NEW YORK (30 June 2014)— From 4-15 June 2014, in Bonn, Germany, WEDO and its partners from the Global Gender and Climate Alliance (GGCA), working alongside members of the Women and Gender Constituency (WGC), attended the fortieth sessions of the Subsidiary Body for Implementation (SBI 40) and the Subsidiary Body for Scientific and Technological Advice (SBSTA 40), as well as the June session of the Ad Hoc Working Group on the Durban Platform for Enhanced Action (ADP).
Towards a new climate agreement
At the second meeting of the UNFCCC in 2014, Parties gathered in Bonn to make progress on the development of a new climate agreement. The 2015 agreement, being discussed under the Ad Hoc Working Group on the Durban Platform for Enhanced Action (ADP), was further elaborated in parallel to continued work under the Subsidiary Bodies on implementation and scientific and technological advice, in addition to a High-Level Ministerial segment.
Stark findings of the recently released IPCC fifth assessment report were a somber backdrop to the slow pace of discussions between Parties, and the reality of insufficient commitments to combat the current climate reality.
Highlighting the urgency and massive public support for climate action, on June 6th, in parallel to the High Level Ministerial segment, more than 100 people held a demonstration outside the venue of the negotiations, a symbol of ‘walking back’ into the process which at the COP19 in Warsaw witnessed an unprecedented mass walkout of civil society, dissatisfied with the lack of urgency, ambition, and a worrying corporate capture of the discussions. The action included organizations from every continent – including trade unions, social movements, environmental groups, women and gender and youth groups, indigenous groups and NGOs.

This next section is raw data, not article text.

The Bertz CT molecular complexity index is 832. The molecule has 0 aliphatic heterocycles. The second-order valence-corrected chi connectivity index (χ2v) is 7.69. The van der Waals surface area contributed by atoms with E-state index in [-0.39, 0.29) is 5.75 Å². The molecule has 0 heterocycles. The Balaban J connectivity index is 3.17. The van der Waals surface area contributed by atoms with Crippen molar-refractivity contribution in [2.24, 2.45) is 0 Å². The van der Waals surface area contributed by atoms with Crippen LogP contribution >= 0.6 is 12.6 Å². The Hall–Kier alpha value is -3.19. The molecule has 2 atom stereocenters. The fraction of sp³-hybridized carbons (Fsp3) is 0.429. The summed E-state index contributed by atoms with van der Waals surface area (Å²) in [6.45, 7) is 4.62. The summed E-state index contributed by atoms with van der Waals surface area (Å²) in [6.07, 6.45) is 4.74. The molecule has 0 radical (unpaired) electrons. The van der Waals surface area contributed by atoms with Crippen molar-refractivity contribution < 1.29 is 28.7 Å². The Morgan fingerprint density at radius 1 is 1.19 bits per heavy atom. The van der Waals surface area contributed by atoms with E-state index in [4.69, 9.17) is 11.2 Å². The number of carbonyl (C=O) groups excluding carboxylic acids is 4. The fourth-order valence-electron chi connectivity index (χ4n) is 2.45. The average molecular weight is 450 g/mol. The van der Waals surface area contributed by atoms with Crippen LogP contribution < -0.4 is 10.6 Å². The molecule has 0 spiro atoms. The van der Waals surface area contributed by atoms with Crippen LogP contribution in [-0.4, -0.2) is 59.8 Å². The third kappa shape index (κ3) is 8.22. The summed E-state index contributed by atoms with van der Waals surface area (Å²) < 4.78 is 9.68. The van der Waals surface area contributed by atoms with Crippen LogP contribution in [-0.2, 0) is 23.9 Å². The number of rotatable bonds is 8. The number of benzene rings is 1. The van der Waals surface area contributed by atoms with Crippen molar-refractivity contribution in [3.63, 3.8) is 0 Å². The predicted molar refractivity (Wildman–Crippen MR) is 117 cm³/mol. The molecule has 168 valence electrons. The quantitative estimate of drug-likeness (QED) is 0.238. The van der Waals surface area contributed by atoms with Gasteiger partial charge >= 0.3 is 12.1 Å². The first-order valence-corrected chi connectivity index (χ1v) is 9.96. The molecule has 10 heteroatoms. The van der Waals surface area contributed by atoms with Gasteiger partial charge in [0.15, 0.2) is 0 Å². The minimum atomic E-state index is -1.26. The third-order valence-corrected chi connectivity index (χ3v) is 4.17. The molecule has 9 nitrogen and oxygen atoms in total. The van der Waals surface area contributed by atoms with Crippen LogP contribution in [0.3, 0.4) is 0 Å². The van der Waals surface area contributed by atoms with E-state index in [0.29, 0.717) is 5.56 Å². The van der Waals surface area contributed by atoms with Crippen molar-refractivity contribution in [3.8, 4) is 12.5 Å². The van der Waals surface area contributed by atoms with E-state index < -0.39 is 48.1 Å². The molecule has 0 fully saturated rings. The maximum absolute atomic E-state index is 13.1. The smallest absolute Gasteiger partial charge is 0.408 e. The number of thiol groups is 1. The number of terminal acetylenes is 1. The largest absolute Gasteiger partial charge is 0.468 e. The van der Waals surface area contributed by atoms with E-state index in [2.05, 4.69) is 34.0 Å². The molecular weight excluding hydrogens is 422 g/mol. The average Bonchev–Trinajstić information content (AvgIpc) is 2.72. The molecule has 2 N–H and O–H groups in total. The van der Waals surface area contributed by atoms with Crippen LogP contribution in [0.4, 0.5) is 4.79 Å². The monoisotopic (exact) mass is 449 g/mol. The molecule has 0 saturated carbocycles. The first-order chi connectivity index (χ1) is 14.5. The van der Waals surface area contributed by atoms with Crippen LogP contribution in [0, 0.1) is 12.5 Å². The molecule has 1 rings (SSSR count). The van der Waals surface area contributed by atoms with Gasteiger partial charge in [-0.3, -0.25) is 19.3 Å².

While looming political stalemates still exist, including in terms of equity, common but differentiated responsibilities, and new, additional and actualized climate finance, many participants felt the session provided some important clarity on what the elements of a new agreement will look like, and what might be expected as outcomes in Lima. The co-Chairs will be providing a report of the inputs under the ADP to facilitate progress at ADP 2.6- scheduled for 20-25 October, 2014 in Bonn, Germany.
For more information on the negotiations, IISD has done a very complete analysis of the negotiations, including each agenda item under the Subsidiary Bodies, as well as a list of key upcoming events. In addition, Third World Network has written a series of issue updates and you can WATCH video report backs from GCCA partners during the final days of the session here.
Laying the foundation for gender equality
WEDO has produced a compilation of gender equality references and entry points in the ADP submissions and interventions in Bonn and the SB draft conclusions, which you can download here.